John Brooks

The injury-forced absence of John Brooks has been keenly felt the past two months for the USMNT, losing their best defender at a crucial time. If having any one missing player would have changed Tuesday’s result, it might have been Brooks, because he’s been much less prone to the kinds of mental errors that plagued the U.S. defenders against the Soca Warriors.

But more than that, Brooks is actually a really good defender. Good enough that VfL Wolfsburg paid €20 million to sign him last summer, the highest transfer fee ever paid for an American player. He’s helped change games for the USMNT in the past, and he can be a dominant anchor in the defense going forward. That’s a nice piece to know that you already have.

United States v Martinique: Group B - 2017 CONCACAF Gold Cup Photo by Mike Carlson/Getty Images

Kellyn Acosta

Acosta is already a fringe member of the national team, and he has the ability to start taking on a larger role. At 22 years old he’s still a bit away from his prime, but close enough that he’s improving rapidly, as exemplified by his excellent season for FC Dallas. His 16 USMNT caps have been a little hit-or-miss so far, but he has the ability to be a great defensive element in midfield, something the national team has been sorely lacking for some time now.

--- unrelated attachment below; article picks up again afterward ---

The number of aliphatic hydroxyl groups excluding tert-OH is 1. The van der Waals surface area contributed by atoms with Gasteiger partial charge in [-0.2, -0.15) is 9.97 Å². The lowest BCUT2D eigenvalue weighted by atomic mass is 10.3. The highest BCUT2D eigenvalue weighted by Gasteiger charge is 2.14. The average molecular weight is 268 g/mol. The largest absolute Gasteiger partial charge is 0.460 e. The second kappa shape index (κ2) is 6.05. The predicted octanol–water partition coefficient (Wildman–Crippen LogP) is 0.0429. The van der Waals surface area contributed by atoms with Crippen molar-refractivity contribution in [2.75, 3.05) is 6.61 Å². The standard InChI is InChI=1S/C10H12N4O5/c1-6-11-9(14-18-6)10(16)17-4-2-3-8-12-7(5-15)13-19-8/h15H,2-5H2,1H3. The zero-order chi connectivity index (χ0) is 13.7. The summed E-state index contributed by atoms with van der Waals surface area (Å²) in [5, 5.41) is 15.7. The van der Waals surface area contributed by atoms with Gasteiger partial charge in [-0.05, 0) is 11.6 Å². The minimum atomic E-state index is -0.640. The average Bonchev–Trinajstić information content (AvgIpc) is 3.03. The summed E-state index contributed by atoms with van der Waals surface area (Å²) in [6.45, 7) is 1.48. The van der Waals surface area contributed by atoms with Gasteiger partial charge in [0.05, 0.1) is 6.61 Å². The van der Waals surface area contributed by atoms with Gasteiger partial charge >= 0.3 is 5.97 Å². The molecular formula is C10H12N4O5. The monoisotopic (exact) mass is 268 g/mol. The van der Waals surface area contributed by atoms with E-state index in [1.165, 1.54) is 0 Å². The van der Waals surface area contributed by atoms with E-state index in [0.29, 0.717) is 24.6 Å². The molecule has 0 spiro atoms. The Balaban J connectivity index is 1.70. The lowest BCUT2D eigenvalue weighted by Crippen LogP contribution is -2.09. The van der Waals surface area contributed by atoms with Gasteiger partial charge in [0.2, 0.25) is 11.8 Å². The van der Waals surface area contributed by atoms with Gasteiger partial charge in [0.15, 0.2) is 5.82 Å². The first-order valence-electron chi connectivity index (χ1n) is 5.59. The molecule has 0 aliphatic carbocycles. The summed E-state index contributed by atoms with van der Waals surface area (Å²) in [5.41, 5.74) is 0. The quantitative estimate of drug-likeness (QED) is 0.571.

U19 FC Schalke 04 v U19 FC Bayern Muenchen - German Championship Semi Final Photo by Christof Koepsel/Bongarts/Getty Images

Weston McKennie, Jonathan Gonzalez and Tyler Adams

This trio of teenaged midfielders may eventually be the go-to starting trio in the center of the pitch for the USMNT if things pan out for them, but what’s truly impressive is that all three of them are already making an impact for their respective club sides despite their young age.

McKennie debuted for Bundesliga stalwarts Schalke late last season, and has already started earning starts in their midfield this season and has generally impressed for the German side. Gonzalez is already a regular player Liga MX leaders Monterrey, hanging evenly with some of the toughest and roughest midfielders in Mexico with his all-action style. Adams has already drawn comparisons from his coaches to Italian toughman Gennaro Gattuso, and has added some impressive long-range passing to his game with New York Red Bulls this season.